Isla liked to play a little game while driving on Highway 4 to Grandma and Grandpa’s for Christmas. She zigzagged her eyes between telephone poles and farm fence posts until her head hurt. The car window was an endless stream of canola fields blanketed with snow and open skies.
“How much longer?” She asked.
“Three more hours, kiddo.” Her dad glanced at her in the rear-view mirror from the driver’s seat. In the passenger seat, her mom didn’t bother looking up from the newspaper unfolded across her lap.
Isla was bored. The drive from Stony Plain to Rosetown was long and flat.
“Amy, wanna play eye spy?” Isla twisted uncomfortably to look at her big sister in the back row.
“No.” Amy rolled her eyes. Amy was two and a half years older than Isla and never let her forget it.
Isla hmphed and turned back around. She scratched a heart into the frost on her window and continued her eye Olympics over the fields.
Isla wished they could’ve stayed home. Her grandparents’ house smelled funny, like cigarette smoke and dried rose petals. It smelled like old people. She didn’t understand why her grandparents never came their house in Stoney Plain for Christmas. They always had to go there.
Going to Grandma and Grandpa’s meant going to church. Isla hated church. The wooden pews were cold and uncomfortable. She didn’t like having to shake hands with complete strangers and sing-song the call and response, “Peace be with you. And peace be with you.” The men gripped her hand too hard, and the women’s hands were either cold and papery or hot and moist. There were never any kids sitting nearby to shake hands with; they were all in Sunday School. Mostly, she felt like a liar. They didn’t go to church at home. Why did they have to pretend to be churchgoers in Rosetown?
In Isla’s experience, God seemed to be more about what you can’t do than anything else.
When she slept over at Stacy McKenna’s house on a Saturday, she was dragged along to church on Sunday. Everyone got to stand in line and have a piece of bread. When Isla tried to line up behind Stacy, Mrs. McKenna looked down at her and told her, “No dear, you stay here.” Isla sat by herself on the bench while the entire congregation lined up. She hunched over, hoping no one would notice, but a single child on a church pew stands out like a single hair on a plate of spaghetti.
Catholic church in Stony Plain and protestant church in Rosetown bled together into one unknowable and frightening entity for Isla, like a math test for which she had no answers.
Isla pressed her face against the cold window and looked up at the wide blue prairie sky. They rolled past a stop sign and Isla leapt over it in her mind when she felt her weight shift hard to the left. Her hair floated up as if she was underwater. She heard the crunching of tires on snow.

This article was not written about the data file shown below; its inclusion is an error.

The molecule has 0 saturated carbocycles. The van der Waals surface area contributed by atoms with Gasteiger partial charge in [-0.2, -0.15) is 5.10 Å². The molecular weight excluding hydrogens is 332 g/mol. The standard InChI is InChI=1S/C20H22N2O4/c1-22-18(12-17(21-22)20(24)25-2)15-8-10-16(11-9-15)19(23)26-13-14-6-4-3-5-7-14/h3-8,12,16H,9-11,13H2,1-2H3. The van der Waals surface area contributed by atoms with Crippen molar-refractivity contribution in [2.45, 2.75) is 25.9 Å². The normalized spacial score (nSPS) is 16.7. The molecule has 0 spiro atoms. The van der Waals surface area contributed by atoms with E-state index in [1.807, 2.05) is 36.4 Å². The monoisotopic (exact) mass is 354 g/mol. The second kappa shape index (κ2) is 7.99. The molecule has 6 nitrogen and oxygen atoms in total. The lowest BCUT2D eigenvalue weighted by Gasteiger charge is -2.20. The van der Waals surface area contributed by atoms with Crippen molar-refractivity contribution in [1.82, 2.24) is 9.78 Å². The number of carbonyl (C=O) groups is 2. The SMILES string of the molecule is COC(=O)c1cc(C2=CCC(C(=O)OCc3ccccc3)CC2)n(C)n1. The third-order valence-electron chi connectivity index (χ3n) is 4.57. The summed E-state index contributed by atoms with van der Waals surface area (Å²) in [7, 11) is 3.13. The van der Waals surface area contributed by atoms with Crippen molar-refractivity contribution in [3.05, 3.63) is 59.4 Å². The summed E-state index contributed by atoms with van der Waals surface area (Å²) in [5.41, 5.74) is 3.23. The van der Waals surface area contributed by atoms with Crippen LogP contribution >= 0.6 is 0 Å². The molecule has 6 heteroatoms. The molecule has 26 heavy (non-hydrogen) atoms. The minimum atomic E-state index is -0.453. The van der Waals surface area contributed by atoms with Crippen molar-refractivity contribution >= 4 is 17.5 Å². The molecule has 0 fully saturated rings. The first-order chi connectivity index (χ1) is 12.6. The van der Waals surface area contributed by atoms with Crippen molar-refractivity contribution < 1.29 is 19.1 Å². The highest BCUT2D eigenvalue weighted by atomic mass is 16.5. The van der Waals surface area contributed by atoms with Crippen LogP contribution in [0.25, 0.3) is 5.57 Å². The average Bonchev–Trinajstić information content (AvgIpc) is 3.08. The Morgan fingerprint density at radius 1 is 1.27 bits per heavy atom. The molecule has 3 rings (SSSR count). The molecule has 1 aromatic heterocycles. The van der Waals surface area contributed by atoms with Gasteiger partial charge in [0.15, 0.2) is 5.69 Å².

The van spun in slow motion.
No one screamed.
The vehicle slid into the ditch onto the side of the road and came to a stop.
“Can we do that again?” Isla broke the deathly silence with a giggle. She was wide awake now.
Nervous laughter filled the car.
“Is everyone okay?” Dad asked. Mom unbuckled and turned around to check on Isla and Amy.
A chorus of “yeahs” filled the van.
Mom looked at Dad. “Black ice?”
“I think so. Jesus Christ.” He looked at the kids, shook his head, and slowly started driving up and out of the ditch.
The Highway spin became the main topic of dinner conversation with the grandparents, aunts, uncles, and cousins that Christmas.
“A Christmas miracle,” Grandma called it. “Praise Jesus.”
“You’re damn lucky to be alive,” said Isla’s Uncle Brett, before adding, “What kind of snow tires are you using anyways?” All three uncles and Isla’s grandpa and dad proceeded to go outside to inspect the van’s tires.
It was an okay Christmas. Isla only had to go to church the one time and it looked more festive than usual. Red poinsettias decorated the aisles and other kids were there, let out from Sunday School for the holiday sermon. She got a pair of white leather cowgirl boots from Santa and a sweater from her grandparents. Her sister gave her a bottle of nail polish and even helped Isla apply the sparkly pink paint.
Still, Isla breathed a sigh of relief when it was time to say goodbye. Her grandma hugged her tight in the entryway and whispered in her ear, “I’m so glad you came to visit us. I love you so much.”
“Me too, Grandma,” said Isla as she relaxed into her embrace. But she still thought their house smelled funny.